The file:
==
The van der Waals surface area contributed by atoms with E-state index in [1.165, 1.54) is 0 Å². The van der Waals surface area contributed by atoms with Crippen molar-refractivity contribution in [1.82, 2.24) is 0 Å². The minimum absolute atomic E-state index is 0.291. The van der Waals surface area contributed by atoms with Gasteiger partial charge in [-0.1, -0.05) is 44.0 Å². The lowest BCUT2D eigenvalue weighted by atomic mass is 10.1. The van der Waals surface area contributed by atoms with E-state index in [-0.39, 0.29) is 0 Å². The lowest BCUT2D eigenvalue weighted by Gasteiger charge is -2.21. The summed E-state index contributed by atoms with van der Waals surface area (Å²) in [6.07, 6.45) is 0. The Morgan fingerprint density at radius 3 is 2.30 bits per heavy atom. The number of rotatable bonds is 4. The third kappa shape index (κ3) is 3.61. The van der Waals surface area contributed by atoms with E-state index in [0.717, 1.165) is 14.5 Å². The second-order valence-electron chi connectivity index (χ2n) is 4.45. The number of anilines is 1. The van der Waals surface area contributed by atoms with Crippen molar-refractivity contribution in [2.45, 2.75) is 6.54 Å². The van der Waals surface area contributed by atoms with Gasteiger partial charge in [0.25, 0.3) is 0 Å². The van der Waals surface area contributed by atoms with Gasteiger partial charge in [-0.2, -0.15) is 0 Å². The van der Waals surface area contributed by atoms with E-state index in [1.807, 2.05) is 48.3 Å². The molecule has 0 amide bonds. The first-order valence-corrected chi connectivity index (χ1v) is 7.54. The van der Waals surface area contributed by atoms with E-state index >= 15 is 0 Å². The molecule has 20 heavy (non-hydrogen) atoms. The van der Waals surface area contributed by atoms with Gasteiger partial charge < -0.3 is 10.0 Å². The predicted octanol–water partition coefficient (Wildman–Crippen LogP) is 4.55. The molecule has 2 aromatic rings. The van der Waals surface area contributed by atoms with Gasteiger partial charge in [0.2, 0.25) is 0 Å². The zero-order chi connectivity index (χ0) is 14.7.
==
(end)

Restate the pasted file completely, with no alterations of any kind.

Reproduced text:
The van der Waals surface area contributed by atoms with E-state index in [1.165, 1.54) is 0 Å². The van der Waals surface area contributed by atoms with Crippen molar-refractivity contribution in [1.82, 2.24) is 0 Å². The minimum absolute atomic E-state index is 0.291. The van der Waals surface area contributed by atoms with Gasteiger partial charge in [-0.1, -0.05) is 44.0 Å². The lowest BCUT2D eigenvalue weighted by atomic mass is 10.1. The van der Waals surface area contributed by atoms with E-state index in [-0.39, 0.29) is 0 Å². The lowest BCUT2D eigenvalue weighted by Gasteiger charge is -2.21. The summed E-state index contributed by atoms with van der Waals surface area (Å²) in [6.07, 6.45) is 0. The Morgan fingerprint density at radius 3 is 2.30 bits per heavy atom. The number of rotatable bonds is 4. The third kappa shape index (κ3) is 3.61. The van der Waals surface area contributed by atoms with E-state index in [0.717, 1.165) is 14.5 Å². The second-order valence-electron chi connectivity index (χ2n) is 4.45. The number of anilines is 1. The van der Waals surface area contributed by atoms with Crippen molar-refractivity contribution in [2.45, 2.75) is 6.54 Å². The van der Waals surface area contributed by atoms with Gasteiger partial charge in [0.25, 0.3) is 0 Å². The van der Waals surface area contributed by atoms with Gasteiger partial charge in [-0.2, -0.15) is 0 Å². The van der Waals surface area contributed by atoms with E-state index in [1.807, 2.05) is 48.3 Å². The molecule has 0 amide bonds. The first-order valence-corrected chi connectivity index (χ1v) is 7.54. The van der Waals surface area contributed by atoms with E-state index >= 15 is 0 Å². The molecule has 20 heavy (non-hydrogen) atoms. The van der Waals surface area contributed by atoms with Gasteiger partial charge < -0.3 is 10.0 Å². The predicted octanol–water partition coefficient (Wildman–Crippen LogP) is 4.55. The molecule has 2 aromatic rings. The van der Waals surface area contributed by atoms with Gasteiger partial charge in [0.2, 0.25) is 0 Å². The zero-order chi connectivity index (χ0) is 14.7.